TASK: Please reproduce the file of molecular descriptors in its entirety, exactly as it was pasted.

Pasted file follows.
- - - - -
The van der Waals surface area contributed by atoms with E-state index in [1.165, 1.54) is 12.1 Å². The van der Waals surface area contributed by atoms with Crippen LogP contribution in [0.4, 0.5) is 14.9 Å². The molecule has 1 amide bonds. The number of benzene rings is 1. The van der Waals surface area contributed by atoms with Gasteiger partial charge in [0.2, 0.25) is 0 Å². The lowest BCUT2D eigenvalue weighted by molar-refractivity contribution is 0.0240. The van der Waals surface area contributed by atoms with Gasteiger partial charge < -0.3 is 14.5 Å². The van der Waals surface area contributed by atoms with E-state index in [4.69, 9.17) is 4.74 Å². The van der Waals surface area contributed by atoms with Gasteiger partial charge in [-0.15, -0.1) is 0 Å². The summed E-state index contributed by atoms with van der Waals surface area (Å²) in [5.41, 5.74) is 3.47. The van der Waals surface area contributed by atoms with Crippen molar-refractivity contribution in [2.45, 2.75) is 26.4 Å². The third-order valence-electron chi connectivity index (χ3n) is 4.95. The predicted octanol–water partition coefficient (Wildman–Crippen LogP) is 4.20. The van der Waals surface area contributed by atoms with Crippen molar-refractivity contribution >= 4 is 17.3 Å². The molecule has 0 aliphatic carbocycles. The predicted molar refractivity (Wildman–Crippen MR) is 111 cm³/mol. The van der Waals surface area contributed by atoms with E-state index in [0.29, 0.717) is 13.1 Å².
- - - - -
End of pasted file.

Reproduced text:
The van der Waals surface area contributed by atoms with E-state index in [1.165, 1.54) is 12.1 Å². The van der Waals surface area contributed by atoms with Crippen LogP contribution in [0.4, 0.5) is 14.9 Å². The molecule has 1 amide bonds. The number of benzene rings is 1. The van der Waals surface area contributed by atoms with Gasteiger partial charge in [0.2, 0.25) is 0 Å². The lowest BCUT2D eigenvalue weighted by molar-refractivity contribution is 0.0240. The van der Waals surface area contributed by atoms with Gasteiger partial charge < -0.3 is 14.5 Å². The van der Waals surface area contributed by atoms with E-state index in [4.69, 9.17) is 4.74 Å². The van der Waals surface area contributed by atoms with Gasteiger partial charge in [-0.15, -0.1) is 0 Å². The summed E-state index contributed by atoms with van der Waals surface area (Å²) in [5.41, 5.74) is 3.47. The van der Waals surface area contributed by atoms with Crippen molar-refractivity contribution in [2.45, 2.75) is 26.4 Å². The third-order valence-electron chi connectivity index (χ3n) is 4.95. The predicted octanol–water partition coefficient (Wildman–Crippen LogP) is 4.20. The van der Waals surface area contributed by atoms with Crippen molar-refractivity contribution >= 4 is 17.3 Å². The molecule has 0 aliphatic carbocycles. The predicted molar refractivity (Wildman–Crippen MR) is 111 cm³/mol. The van der Waals surface area contributed by atoms with E-state index in [0.29, 0.717) is 13.1 Å².